Body cameras, new uniforms coming to Seattle Police

Today, Mayor Ed Murray and Seattle Police Chief Kathleen O’Toole outlined the department’s new pilot project on body-worn cameras, as well as unveiled the new uniforms officers will be wearing as they police Seattle streets.

“Body cameras have been a long-time coming and they are finally here,” said Murray. “This tool will improve community policing and support accountability for our officers. Above all, they will make our neighborhoods safer.”

“Body cameras will be a game changer, a progressive means to improve public safety, police accountability, transparency, and trust with the community,” said Seattle Councilmember Bruce Harrell, chair of the Public Safety, Civil Rights and Technology Committee.

The department’s East Precinct will train 12 officers in the use of the body cameras. Field deployments will begin next week. The department will use the trials to decide between two technologies, as well as refine data retention and public disclosure processes.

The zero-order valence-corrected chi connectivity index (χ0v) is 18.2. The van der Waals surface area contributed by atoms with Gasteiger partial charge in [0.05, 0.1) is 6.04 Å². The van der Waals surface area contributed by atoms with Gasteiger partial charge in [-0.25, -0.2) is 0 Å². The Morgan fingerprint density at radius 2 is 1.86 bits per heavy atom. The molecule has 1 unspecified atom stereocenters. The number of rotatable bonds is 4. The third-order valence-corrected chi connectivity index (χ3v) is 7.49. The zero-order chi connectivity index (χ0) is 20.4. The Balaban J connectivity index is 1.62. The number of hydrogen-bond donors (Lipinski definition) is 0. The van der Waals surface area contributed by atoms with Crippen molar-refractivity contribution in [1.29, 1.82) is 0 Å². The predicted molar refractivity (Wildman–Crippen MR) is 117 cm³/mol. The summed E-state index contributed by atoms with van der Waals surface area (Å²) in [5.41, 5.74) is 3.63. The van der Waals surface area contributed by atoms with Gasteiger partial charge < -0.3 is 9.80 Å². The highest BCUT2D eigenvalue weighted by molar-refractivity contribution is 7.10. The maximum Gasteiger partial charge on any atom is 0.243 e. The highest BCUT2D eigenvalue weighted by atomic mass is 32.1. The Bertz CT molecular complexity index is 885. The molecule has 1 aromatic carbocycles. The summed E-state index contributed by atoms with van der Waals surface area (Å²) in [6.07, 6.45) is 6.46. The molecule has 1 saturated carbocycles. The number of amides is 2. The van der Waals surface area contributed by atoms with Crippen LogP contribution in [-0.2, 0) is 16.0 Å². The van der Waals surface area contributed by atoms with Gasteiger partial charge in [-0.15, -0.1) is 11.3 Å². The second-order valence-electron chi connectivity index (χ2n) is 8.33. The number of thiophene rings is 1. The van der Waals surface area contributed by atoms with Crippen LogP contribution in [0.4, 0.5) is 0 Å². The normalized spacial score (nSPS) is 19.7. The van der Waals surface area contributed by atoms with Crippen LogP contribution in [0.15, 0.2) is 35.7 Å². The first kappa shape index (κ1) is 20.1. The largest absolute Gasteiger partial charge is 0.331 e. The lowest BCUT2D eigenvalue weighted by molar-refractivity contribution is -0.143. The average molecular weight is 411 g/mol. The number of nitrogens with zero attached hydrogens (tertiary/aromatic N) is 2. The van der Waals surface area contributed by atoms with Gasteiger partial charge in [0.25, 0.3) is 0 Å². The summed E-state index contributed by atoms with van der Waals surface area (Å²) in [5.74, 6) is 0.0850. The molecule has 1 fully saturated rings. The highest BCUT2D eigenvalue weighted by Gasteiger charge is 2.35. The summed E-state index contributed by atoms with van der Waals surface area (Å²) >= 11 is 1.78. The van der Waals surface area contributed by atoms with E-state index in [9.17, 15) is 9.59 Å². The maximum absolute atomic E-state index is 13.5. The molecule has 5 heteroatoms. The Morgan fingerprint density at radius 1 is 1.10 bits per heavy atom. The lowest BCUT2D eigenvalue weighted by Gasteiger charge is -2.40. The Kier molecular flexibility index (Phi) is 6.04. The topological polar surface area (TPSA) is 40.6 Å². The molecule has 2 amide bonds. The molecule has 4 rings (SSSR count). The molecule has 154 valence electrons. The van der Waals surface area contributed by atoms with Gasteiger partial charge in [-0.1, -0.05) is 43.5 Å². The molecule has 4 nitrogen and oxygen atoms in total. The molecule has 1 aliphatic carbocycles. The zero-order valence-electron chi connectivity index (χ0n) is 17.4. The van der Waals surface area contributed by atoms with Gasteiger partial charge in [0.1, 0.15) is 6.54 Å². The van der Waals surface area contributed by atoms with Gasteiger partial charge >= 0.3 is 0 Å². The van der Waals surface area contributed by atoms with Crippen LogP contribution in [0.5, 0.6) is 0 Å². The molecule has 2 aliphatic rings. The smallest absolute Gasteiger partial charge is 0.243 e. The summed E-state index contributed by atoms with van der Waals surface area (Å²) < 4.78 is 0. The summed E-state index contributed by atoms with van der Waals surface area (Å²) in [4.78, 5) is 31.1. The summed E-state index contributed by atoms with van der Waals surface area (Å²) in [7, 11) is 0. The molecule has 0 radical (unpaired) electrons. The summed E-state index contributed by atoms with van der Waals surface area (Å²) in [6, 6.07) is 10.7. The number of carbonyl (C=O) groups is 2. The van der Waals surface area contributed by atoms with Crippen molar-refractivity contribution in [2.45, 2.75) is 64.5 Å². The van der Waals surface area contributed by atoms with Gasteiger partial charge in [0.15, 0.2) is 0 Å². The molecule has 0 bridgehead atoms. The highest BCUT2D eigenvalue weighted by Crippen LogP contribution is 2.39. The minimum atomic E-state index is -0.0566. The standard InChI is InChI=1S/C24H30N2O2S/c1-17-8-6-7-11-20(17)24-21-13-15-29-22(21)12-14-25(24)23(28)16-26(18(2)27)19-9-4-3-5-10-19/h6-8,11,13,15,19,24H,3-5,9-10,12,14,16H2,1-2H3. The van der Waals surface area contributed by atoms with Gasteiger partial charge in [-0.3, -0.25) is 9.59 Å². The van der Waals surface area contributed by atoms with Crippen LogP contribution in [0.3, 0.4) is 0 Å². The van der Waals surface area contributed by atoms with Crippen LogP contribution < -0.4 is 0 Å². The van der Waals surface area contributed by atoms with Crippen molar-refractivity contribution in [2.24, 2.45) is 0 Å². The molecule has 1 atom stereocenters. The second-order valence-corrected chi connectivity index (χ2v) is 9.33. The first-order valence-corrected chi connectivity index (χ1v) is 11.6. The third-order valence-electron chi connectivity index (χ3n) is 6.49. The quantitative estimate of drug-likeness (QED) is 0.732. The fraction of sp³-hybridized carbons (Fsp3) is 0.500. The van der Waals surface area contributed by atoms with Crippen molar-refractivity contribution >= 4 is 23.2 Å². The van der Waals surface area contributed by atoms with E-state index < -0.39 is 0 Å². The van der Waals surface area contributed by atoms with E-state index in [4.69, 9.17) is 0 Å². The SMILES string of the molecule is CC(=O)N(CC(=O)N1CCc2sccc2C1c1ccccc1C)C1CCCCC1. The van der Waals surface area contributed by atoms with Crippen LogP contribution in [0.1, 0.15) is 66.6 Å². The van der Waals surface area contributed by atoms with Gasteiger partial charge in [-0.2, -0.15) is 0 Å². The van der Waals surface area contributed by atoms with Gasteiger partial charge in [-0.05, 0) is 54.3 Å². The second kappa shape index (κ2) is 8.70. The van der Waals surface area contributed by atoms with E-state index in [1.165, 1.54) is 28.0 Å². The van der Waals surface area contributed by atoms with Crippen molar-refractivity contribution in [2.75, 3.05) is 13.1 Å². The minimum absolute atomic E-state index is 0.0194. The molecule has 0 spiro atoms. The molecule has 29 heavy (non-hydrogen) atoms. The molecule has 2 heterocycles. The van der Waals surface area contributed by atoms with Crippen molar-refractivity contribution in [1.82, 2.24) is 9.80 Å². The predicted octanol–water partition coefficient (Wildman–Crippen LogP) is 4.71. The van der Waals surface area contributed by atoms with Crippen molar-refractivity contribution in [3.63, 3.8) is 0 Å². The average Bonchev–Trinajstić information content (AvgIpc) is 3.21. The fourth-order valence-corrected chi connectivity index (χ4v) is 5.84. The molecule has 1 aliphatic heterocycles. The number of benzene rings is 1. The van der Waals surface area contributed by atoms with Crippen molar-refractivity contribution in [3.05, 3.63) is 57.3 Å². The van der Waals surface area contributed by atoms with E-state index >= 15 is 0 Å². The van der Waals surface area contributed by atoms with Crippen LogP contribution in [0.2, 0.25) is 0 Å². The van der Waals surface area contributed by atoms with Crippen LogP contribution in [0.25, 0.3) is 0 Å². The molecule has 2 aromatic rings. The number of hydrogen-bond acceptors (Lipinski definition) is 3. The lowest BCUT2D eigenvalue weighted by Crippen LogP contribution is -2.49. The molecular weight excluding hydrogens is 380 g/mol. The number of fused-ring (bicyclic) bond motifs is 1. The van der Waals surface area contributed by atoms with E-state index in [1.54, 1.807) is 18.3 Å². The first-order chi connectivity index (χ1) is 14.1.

The cameras will help document arrests and support convictions when crimes have been committed. They will not be used where reasonable people can assume a right to privacy — unless there’s suspicion a crime is being committed or when it’s material to a criminal investigation.

The American Civil Liberties Union and Community Police Commission provided significant input as the department developed the policy that will govern the use of the cameras.

Research has found that departments using such cameras have experienced a decline in assaults on officers. But they have also been shown to reduce the need for officers to use force.

Today, the department is also unveiling the new uniforms officers will wear on patrol, which includes a new patch and emblem for the department featuring Chief Seattle. This is the first full uniform update for patrol officers in 52 years.

“These new uniforms look very professional,” said Murray. “It’s been decades since the uniforms have been updated, so we’re overdue.”

Officers will begin wearing the new uniform in January, with department-wide implementation by March.

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